June 19, 2009— -- The consequences of the recession have changed the lifestyle of Houston's Bell family.
Latavious Bell, a computer engineer, has been out of work for two months and the family's household income is down 75 percent.
"Good Morning America" financial contributor Mellody Hobson offered the Bells the following advice on how to cope with the situation.
If you have savings, try your best to preserve them. Don't dip into them if you don't have to. That doesn't mean that you won't eat into some of it, but you don't want to live like normal. It's not normal times right now. This environment is a once-in-a-75-year type of financial crisis and certainly the toughest recession that we have seen in modern times, and things can go on longer than normal. My suggestion would be to leave this nest egg alone, because you never know what could happen.
Start thinking about what you need to have versus what's nice to have. Once things are better, budgeting will continue to serve you well, not to mention that it will teach your children a valuable lesson. I know you want to have two cars, but you might not drive both cars as much, and that will just help you save on gas. I'd just completely make a commitment to eliminate eating out. Just 100 percent. I would completely rethink your ATM withdrawals, where you take cash out, and I would cut that number in half. Mint.com is a great site for online budgeting. It has you put in all of your accounts into the computer and it ultimately analyzes all of your spending. I think it would be really interesting, as well, if you had your children participate in some online budgeting. They can do that by using mint.org.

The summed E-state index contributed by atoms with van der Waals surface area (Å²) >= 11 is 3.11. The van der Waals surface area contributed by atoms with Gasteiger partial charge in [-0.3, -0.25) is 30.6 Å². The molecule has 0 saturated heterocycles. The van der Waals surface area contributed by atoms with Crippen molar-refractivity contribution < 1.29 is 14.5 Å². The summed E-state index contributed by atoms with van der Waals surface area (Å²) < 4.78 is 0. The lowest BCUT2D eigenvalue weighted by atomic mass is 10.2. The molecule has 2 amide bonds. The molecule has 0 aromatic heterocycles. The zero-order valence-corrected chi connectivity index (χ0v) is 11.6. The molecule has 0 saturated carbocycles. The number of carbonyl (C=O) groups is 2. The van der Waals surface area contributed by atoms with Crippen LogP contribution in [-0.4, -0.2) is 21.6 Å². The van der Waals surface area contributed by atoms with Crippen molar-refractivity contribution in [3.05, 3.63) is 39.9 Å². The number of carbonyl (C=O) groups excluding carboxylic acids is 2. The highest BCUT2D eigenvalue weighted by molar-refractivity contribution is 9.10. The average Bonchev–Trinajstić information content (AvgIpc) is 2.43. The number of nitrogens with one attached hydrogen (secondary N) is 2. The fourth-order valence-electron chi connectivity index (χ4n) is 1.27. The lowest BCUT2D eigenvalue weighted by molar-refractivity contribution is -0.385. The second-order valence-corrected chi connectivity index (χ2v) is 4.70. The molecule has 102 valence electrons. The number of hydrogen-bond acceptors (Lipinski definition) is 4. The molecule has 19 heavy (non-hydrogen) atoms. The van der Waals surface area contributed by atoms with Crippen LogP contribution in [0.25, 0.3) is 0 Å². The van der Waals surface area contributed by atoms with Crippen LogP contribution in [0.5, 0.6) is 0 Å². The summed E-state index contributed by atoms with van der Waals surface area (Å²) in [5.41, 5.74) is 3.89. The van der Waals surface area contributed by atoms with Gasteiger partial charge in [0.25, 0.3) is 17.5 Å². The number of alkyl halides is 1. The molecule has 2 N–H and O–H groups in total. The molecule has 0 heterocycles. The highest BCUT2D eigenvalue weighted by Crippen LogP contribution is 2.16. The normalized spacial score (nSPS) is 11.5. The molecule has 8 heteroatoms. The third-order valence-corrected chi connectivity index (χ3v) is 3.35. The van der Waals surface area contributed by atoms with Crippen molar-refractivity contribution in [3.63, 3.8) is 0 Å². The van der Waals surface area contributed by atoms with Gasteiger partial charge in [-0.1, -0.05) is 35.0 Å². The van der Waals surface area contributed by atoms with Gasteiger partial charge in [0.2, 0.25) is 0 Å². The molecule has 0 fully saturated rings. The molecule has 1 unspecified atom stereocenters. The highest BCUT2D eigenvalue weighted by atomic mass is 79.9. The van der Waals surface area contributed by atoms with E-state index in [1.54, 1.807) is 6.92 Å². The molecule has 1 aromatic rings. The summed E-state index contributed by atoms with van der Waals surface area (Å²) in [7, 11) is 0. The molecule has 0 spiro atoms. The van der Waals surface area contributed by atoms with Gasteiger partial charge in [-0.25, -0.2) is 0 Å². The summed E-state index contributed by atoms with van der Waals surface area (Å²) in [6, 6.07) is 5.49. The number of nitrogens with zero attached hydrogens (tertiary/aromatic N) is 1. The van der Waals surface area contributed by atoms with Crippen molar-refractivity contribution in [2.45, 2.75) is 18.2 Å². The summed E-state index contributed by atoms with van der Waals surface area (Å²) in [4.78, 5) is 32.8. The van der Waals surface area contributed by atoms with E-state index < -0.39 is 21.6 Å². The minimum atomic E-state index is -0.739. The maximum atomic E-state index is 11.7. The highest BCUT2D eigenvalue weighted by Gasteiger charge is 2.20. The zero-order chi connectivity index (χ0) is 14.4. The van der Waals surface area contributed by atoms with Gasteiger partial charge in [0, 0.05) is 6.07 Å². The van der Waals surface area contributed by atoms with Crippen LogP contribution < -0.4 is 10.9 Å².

If it's possible, don't use your credit card at all. For your miscellaneous credit card spending, I'd go to zero. I know it's going to be really hard, but I would see if you could spend nothing on credit cards during this time. Again, these are in the spirit of things that are nice to have because I would assume that you have a little walking around money.
I understand that your kids have cell phones, and maybe it's been a way to keep in touch with them, but it's summer, so they are obviously going to be with you. You might just cut that back. You can lend them one of your cell phones.
Instead of eliminating your cable, keep it because you're not going to have a lot of other forms of entertainment. But I would eliminate things like going to the movies. Rent a DVD instead. I would eliminate all entertainment outside the home.
I would really think about all of your summer fun being free. Discover the city or town that you live in by taking excursions to local museums. Instead of taking a plane to a vacation somewhere or to an amusement park, what is the local amusement park that you could visit? Use that as a tradeoff to a big expensive flight somewhere. I would rather you spend a couple of hundred dollars locally versus thousands of dollars traveling.